THE MERENESS OF REALITY
By MICHAEL PERKINS (author of the new image collection “FIAT LUX”, available through NormalEye Press)
LIKE PHOTOGRAPHS THEMSELVES, THE REMARKS INTENDED AS COMPLIMENTS for photographs are often crippled by cliche, as we struggle to appreciate not only what an image looks like but what we believe it ought to look like. “It’s so realistic” and “looks just like a postcard” are two of my favorites, along with “nice color” or “you must have a really good camera”, but one of our well-worn go-to’s is, to me, head and shoulders above the rest: “the picture looks better than the real place/person/thing”. In that one sentence is the entire tug-of-war our minds wage between the province of the photographer and that of the painter.
In a painting, we know that fallible/biased human hands are not rendering “reality”, but a subjective amplification of it. Who knows if the trees were really that green, or the mountain that drenched in sun, and who cares? We stipulate that we are looking at an interpretation. There is no accusation of manipulation or fakery, since the painter’s perspective is baked into the process of painting. He doesn’t have to add, “at least that’s how I see it” because we all accept those terms of engagement.
The camera, however, is quite another thing.
Despite over nearly two hundred-plus years that demonstrate how very subjective photography is, we have a hard-wired reflex to see the camera as the agent of creativity, the soulless, unerring recording instrument which is the arbiter of all that is “real”. When the personal input of the photographer, like that of the painter, is introduced, we adopt different words to judge the results, many of them unflattering. We label the picture a “trick”, a “fake”, “manipulated” and, the latest insult in the critical lexicon, “post-processed”, as if any attempt at personalizing or idealizing a view of the world is untrustworthy, non-genuine. To say a picture looks “better than the real thing” is to somehow suggest that it is something less than the real thing, not more. Certainly, some painters have been tarred with the same brush, but not to the extent that photographers typically are. In fact, photographs are, as Picasso said of art in general, “a lie that makes us realize truth”. We create images that escape the mereness of reality on the road to something more essential about the condition of being human.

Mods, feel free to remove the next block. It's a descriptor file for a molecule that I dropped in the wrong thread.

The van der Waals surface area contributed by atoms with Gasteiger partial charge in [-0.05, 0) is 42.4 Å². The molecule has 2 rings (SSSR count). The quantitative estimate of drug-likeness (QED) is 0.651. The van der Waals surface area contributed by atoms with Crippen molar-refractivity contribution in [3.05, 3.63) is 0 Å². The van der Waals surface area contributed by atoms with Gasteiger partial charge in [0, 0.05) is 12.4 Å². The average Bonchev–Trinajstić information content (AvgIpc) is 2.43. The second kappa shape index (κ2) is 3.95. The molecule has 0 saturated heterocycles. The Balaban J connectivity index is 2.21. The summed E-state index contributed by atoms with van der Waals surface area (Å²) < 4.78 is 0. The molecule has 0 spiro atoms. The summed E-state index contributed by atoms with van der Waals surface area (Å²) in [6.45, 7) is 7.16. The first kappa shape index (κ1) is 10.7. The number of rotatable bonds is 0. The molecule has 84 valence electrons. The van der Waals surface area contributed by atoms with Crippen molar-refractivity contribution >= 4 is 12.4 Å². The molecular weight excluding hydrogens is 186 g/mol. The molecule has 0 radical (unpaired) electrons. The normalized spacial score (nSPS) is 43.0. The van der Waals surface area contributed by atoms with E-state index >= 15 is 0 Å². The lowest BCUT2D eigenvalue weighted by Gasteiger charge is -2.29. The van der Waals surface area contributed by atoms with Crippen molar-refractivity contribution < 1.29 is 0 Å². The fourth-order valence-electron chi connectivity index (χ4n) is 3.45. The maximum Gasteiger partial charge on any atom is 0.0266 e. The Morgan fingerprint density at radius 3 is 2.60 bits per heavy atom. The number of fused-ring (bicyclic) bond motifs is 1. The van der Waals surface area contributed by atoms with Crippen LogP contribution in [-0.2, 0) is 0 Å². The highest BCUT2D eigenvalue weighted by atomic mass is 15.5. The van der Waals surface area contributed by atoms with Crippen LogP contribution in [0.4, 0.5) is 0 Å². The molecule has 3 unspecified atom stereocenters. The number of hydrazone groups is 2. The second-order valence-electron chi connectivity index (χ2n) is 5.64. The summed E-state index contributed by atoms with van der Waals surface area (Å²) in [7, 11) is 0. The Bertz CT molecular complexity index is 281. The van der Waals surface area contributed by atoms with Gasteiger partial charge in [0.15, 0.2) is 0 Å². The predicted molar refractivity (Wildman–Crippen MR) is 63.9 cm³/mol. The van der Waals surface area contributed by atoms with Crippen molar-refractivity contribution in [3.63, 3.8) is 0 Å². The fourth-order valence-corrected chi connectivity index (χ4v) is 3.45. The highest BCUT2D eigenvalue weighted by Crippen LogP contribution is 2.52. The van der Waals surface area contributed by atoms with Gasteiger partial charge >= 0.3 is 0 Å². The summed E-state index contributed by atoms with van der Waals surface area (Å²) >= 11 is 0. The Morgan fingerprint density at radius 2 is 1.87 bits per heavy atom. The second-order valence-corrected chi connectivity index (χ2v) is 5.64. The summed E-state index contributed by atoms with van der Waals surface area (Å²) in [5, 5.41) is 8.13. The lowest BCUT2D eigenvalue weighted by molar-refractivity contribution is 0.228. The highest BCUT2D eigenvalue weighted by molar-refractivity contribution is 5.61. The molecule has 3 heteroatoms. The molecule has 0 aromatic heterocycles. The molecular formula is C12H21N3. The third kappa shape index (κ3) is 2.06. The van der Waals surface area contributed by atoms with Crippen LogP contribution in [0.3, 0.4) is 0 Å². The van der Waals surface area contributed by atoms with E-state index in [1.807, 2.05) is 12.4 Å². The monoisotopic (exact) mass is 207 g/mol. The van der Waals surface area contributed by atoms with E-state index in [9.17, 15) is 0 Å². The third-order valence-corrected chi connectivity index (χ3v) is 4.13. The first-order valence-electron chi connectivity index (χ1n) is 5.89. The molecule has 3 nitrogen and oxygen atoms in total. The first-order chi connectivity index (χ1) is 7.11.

My grandfather’s old chess set, pictured here, is, in reality, pretty wrecked, bearing the scars of hundreds of skirmishes with many vanquished foes. Now, I could make a photograph that depicts all that detail, and it might be engaging, even touching as a comment on the fragility of objects. But in this frame, I’m approaching the white and black armies as real combatants, using selective focus to re-visualize them as mythic stand-ins for the legions who face off in actual battles over the broad span of history. The same focus scheme is designed to render everything else around them as fuzzy, immaterial. The fight, not little pieces of wood, is the so-called”reality”, and everything around it melts into obscurity. This is a picture planned like a painting is, a deliberate as-I-see-it denial of actuality in search of a different reality….my own. Like painters, photographers are looking for a verity that is occasionally “better” or “worse” than the real thing. Because if all you want of a camera is for it slavishly to perform a recording function, like a seismograph or a thermometer, then all photographers are obsolete and need to take up a different hobby.
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